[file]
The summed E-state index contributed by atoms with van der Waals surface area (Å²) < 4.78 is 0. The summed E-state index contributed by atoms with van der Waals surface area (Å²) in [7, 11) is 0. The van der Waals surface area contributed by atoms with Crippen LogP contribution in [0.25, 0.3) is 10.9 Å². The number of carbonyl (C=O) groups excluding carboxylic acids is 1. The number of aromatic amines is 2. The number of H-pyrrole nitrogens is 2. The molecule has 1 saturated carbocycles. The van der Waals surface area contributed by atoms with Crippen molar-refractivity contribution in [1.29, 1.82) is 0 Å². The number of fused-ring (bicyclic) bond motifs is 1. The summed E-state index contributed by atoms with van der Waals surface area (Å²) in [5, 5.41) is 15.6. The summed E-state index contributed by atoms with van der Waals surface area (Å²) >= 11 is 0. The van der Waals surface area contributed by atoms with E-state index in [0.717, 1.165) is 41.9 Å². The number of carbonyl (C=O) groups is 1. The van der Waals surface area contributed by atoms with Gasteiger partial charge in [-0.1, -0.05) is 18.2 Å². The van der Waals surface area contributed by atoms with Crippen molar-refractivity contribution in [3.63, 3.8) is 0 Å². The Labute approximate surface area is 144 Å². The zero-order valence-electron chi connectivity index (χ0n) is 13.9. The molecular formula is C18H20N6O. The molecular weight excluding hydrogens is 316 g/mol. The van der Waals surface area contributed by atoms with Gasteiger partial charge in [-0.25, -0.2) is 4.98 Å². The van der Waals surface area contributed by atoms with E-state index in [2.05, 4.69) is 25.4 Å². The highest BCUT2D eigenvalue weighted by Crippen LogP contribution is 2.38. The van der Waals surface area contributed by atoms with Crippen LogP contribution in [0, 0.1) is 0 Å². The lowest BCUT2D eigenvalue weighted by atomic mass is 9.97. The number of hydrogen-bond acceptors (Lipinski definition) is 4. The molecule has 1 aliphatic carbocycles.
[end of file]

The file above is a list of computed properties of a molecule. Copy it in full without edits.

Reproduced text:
The summed E-state index contributed by atoms with van der Waals surface area (Å²) < 4.78 is 0. The summed E-state index contributed by atoms with van der Waals surface area (Å²) in [7, 11) is 0. The van der Waals surface area contributed by atoms with Crippen LogP contribution in [0.25, 0.3) is 10.9 Å². The number of carbonyl (C=O) groups excluding carboxylic acids is 1. The number of aromatic amines is 2. The number of H-pyrrole nitrogens is 2. The molecule has 1 saturated carbocycles. The van der Waals surface area contributed by atoms with Crippen molar-refractivity contribution in [1.29, 1.82) is 0 Å². The number of fused-ring (bicyclic) bond motifs is 1. The summed E-state index contributed by atoms with van der Waals surface area (Å²) in [5, 5.41) is 15.6. The summed E-state index contributed by atoms with van der Waals surface area (Å²) >= 11 is 0. The van der Waals surface area contributed by atoms with E-state index in [0.717, 1.165) is 41.9 Å². The number of carbonyl (C=O) groups is 1. The van der Waals surface area contributed by atoms with Gasteiger partial charge in [-0.1, -0.05) is 18.2 Å². The van der Waals surface area contributed by atoms with Crippen molar-refractivity contribution in [3.63, 3.8) is 0 Å². The Labute approximate surface area is 144 Å². The zero-order valence-electron chi connectivity index (χ0n) is 13.9. The molecular formula is C18H20N6O. The molecular weight excluding hydrogens is 316 g/mol. The van der Waals surface area contributed by atoms with Gasteiger partial charge in [-0.25, -0.2) is 4.98 Å². The van der Waals surface area contributed by atoms with E-state index in [2.05, 4.69) is 25.4 Å². The highest BCUT2D eigenvalue weighted by Crippen LogP contribution is 2.38. The van der Waals surface area contributed by atoms with Crippen LogP contribution in [0, 0.1) is 0 Å². The lowest BCUT2D eigenvalue weighted by atomic mass is 9.97. The number of hydrogen-bond acceptors (Lipinski definition) is 4. The molecule has 1 aliphatic carbocycles.